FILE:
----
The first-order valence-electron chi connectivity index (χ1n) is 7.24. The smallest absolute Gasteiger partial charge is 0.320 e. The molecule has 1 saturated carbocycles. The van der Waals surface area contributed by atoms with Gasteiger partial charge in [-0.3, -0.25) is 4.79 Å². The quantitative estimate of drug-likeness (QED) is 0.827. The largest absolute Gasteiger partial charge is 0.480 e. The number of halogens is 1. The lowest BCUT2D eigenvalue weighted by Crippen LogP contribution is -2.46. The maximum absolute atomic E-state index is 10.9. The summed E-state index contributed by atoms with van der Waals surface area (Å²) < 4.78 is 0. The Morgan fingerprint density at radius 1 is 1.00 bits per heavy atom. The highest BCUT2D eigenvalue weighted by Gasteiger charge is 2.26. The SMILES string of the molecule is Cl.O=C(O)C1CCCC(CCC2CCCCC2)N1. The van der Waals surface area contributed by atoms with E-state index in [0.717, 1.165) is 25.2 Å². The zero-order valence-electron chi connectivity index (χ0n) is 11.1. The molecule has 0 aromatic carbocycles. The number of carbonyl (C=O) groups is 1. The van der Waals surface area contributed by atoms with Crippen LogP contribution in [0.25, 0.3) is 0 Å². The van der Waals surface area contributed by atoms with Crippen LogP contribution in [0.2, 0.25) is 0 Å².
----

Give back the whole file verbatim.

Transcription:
The first-order valence-electron chi connectivity index (χ1n) is 7.24. The smallest absolute Gasteiger partial charge is 0.320 e. The molecule has 1 saturated carbocycles. The van der Waals surface area contributed by atoms with Gasteiger partial charge in [-0.3, -0.25) is 4.79 Å². The quantitative estimate of drug-likeness (QED) is 0.827. The largest absolute Gasteiger partial charge is 0.480 e. The number of halogens is 1. The lowest BCUT2D eigenvalue weighted by Crippen LogP contribution is -2.46. The maximum absolute atomic E-state index is 10.9. The summed E-state index contributed by atoms with van der Waals surface area (Å²) < 4.78 is 0. The Morgan fingerprint density at radius 1 is 1.00 bits per heavy atom. The highest BCUT2D eigenvalue weighted by Gasteiger charge is 2.26. The SMILES string of the molecule is Cl.O=C(O)C1CCCC(CCC2CCCCC2)N1. The van der Waals surface area contributed by atoms with E-state index in [0.717, 1.165) is 25.2 Å². The zero-order valence-electron chi connectivity index (χ0n) is 11.1. The molecule has 0 aromatic carbocycles. The number of carbonyl (C=O) groups is 1. The van der Waals surface area contributed by atoms with Crippen LogP contribution in [0.25, 0.3) is 0 Å². The van der Waals surface area contributed by atoms with Crippen LogP contribution in [0.2, 0.25) is 0 Å².